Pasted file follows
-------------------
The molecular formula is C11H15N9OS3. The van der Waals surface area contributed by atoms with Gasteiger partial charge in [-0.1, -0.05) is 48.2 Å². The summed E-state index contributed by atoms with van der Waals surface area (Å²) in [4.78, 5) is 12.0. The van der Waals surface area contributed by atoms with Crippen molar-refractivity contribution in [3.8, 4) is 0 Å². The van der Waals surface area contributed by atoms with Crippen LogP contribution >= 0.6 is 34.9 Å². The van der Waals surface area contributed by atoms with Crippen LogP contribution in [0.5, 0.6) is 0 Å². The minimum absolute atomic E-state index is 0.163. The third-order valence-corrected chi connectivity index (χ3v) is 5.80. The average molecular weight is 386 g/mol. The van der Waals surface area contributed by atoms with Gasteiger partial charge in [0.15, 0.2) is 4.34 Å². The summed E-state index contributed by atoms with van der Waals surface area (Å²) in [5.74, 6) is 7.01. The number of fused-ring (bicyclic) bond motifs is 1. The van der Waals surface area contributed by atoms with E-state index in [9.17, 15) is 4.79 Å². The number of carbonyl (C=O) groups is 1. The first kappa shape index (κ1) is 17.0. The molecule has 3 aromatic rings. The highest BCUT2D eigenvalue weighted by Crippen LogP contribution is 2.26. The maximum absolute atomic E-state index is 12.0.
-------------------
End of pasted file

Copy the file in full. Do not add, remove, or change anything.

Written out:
The molecular formula is C11H15N9OS3. The van der Waals surface area contributed by atoms with Gasteiger partial charge in [-0.1, -0.05) is 48.2 Å². The summed E-state index contributed by atoms with van der Waals surface area (Å²) in [4.78, 5) is 12.0. The van der Waals surface area contributed by atoms with Crippen molar-refractivity contribution in [3.8, 4) is 0 Å². The van der Waals surface area contributed by atoms with Crippen LogP contribution >= 0.6 is 34.9 Å². The van der Waals surface area contributed by atoms with Crippen LogP contribution in [0.5, 0.6) is 0 Å². The minimum absolute atomic E-state index is 0.163. The third-order valence-corrected chi connectivity index (χ3v) is 5.80. The average molecular weight is 386 g/mol. The van der Waals surface area contributed by atoms with Gasteiger partial charge in [0.15, 0.2) is 4.34 Å². The summed E-state index contributed by atoms with van der Waals surface area (Å²) in [5.74, 6) is 7.01. The number of fused-ring (bicyclic) bond motifs is 1. The van der Waals surface area contributed by atoms with E-state index in [9.17, 15) is 4.79 Å². The number of carbonyl (C=O) groups is 1. The first kappa shape index (κ1) is 17.0. The molecule has 3 aromatic rings. The highest BCUT2D eigenvalue weighted by Crippen LogP contribution is 2.26. The maximum absolute atomic E-state index is 12.0.